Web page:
Also found in: Dictionary, Thesaurus, Medical, Acronyms, Wikipedia.
Related to Bradycardia: tachycardia


arrhythmia (ārĭᵺˈmēə), disturbance in the rate or rhythm of the heartbeat. Various arrhythmias can be symptoms of serious heart disorders; however, they are usually of no medical significance except in the presence of additional symptoms. The heart's rhythm is controlled by an electrical impulse that is generated from a clump of tissue on the right atrium called the sinoatrial node, often referred to as the heart's natural pacemaker. It travels to a second clump of tissue called the atrioventricular node and then to the ventricles.

Bradycardia, or slow heartbeat, is often present in athletes. It may, however, indicate conduction problems, especially in older people. In one type of bradycardia, called sinoatrial or atrioventricular block, or heart block, rhythm can be maintained by implanted electrodes that act as artificial pacemakers.

Tachycardia, or heartbeat faster than 100 beats per minute in the adult, can be precipitated by drugs, caffeine, anemia, shock, and emotional upset. It may also be a sign of overactivity of the thyroid gland or underlying disease. Flutters, and the even faster fibrillations, are rapid, uncoordinated contractions of the atrial or ventricular muscles that usually accompany heart disorders. Atrial fibrillation may be idiopathic, the result of rheumatic mitral valve disease (see rheumatic fever) in young people or hypertensive heart disease (see hypertension) and arteriosclerotic heart diseases (see arteriosclerosis) in older people. It may result in a rapid pulse rate and may be associated with thrombus formation in the atria and a risk of embolization to the brain (stroke) or other organs. Atrial fibrillation is often treated with digitalis and other drugs that regulate heart rhythm or heart rate. It may also be treated by catheter ablation, in which an electrode produces heat to destroy cells causing the arrhythmia. Ventricular fibrillation is a sign of the terminal stage of heart failure and is usually fatal unless defibrillation is achieved by immediate direct-current defibrillation. Some tachycardias can be managed by the implantation in the upper chest of small defibrillators that sense dangerous fibrillations and administer an electric shock to the heart to restore normal rhythm.

The Columbia Electronic Encyclopedia™ Copyright © 2022, Columbia University Press. Licensed from Columbia University Press. All rights reserved.
The following article is from The Great Soviet Encyclopedia (1979). It might be outdated or ideologically biased.



decrease in frequency of heart contractions to less than 60 beats per minute.

Bradycardia may be found as a normal, constitutionally conditioned phenomenon in perfectly healthy persons, in well-trained athletes, and as one of the symptoms in many diseases. More often, bradycardia is observed as a result of organic disturbances of auriculoventricular conductivity—heart blockage, myocardial infarction, and inflammatory (infectious or toxic) diseases of the heart muscle. Complete blockage of the heart with a pulse frequency of 30–40 beats per minute or less threatens brain complications: loss of consciousness, convulsions, and cessation of heart activity. Prophylaxis and treatment are directed toward removal of the cause.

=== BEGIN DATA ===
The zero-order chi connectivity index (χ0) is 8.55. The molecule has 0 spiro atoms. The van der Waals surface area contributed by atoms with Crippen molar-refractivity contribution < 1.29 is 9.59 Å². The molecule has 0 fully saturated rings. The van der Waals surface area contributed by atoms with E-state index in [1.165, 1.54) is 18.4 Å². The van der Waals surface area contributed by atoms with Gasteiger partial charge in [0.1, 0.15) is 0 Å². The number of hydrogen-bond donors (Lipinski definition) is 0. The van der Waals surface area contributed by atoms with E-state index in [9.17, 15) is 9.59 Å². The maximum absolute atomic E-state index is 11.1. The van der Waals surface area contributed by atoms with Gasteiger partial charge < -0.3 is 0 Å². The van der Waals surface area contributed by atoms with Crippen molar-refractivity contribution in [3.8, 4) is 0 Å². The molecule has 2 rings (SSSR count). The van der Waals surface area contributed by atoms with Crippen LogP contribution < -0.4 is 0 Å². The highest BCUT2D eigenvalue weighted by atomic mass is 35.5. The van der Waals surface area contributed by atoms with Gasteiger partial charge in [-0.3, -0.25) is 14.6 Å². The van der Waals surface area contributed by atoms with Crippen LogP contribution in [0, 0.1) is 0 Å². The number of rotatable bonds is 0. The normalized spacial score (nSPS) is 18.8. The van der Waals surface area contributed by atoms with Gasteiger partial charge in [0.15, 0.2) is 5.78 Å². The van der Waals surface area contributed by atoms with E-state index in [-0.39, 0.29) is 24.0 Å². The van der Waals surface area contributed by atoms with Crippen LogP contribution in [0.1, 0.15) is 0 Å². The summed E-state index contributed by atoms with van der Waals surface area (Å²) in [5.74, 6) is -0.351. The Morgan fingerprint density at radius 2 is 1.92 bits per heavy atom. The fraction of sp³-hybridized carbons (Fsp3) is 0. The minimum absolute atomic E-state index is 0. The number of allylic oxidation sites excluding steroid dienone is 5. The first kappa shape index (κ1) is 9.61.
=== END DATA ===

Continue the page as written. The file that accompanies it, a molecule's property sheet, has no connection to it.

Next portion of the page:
The Great Soviet Encyclopedia, 3rd Edition (1970-1979). © 2010 The Gale Group, Inc. All rights reserved.


Slow heart rate.
McGraw-Hill Dictionary of Scientific & Technical Terms, 6E, Copyright © 2003 by The McGraw-Hill Companies, Inc.
References in periodicals archive ?
Octreotide-induced bradycardia. Pharmacotherapy 1998; 18: 413-6.
Sikander et al8 also found no effect of level of block on bradycardia and need of rescue ephedrine.
Moreover, there were no bradycardia events leading to rehospitalization.
She was seen in the cardiology outpatient clinic two months prior to admission for asymptomatic bradycardia. She was not on any negative chronotropic medication.
Although there have been cases of sinus arrest in association with influenza, some requiring pacemaker placement, the patient's presentation with multiple episodes of syncope with severe bradycardia and sinus arrest requiring permanent pacemaker placement, in association with influenza B, is very unusual and possibly unique.
Bradycardia is defined as a HR <60 bpm; however, symptoms may not occur until the HR is <50 bpm.
Pacemakers are the most common way to treat Bradycardia (slow heart rhythm) to help restore the heart's normal rhythm and relieve symptoms by sending electrical impulses to the heart to increase the heart rate.
The ECGs were read as abnormal in 69 cases (43%); the most common abnormality was left ventricular hypertrophy (16 patients), followed by right ventricular hypertrophy (8), sinus bradycardia (6), and sinus tachycardia (5).
Side effects like hypotension if systolic blood pressure (SBP<90 mmHg), hypertension if mean arterial pressure (MAP>130 mmHg), tachycardia if HR>100 bpm, bradycardia if HR<60 bpm and level 4 sedation were observed and treated in both groups.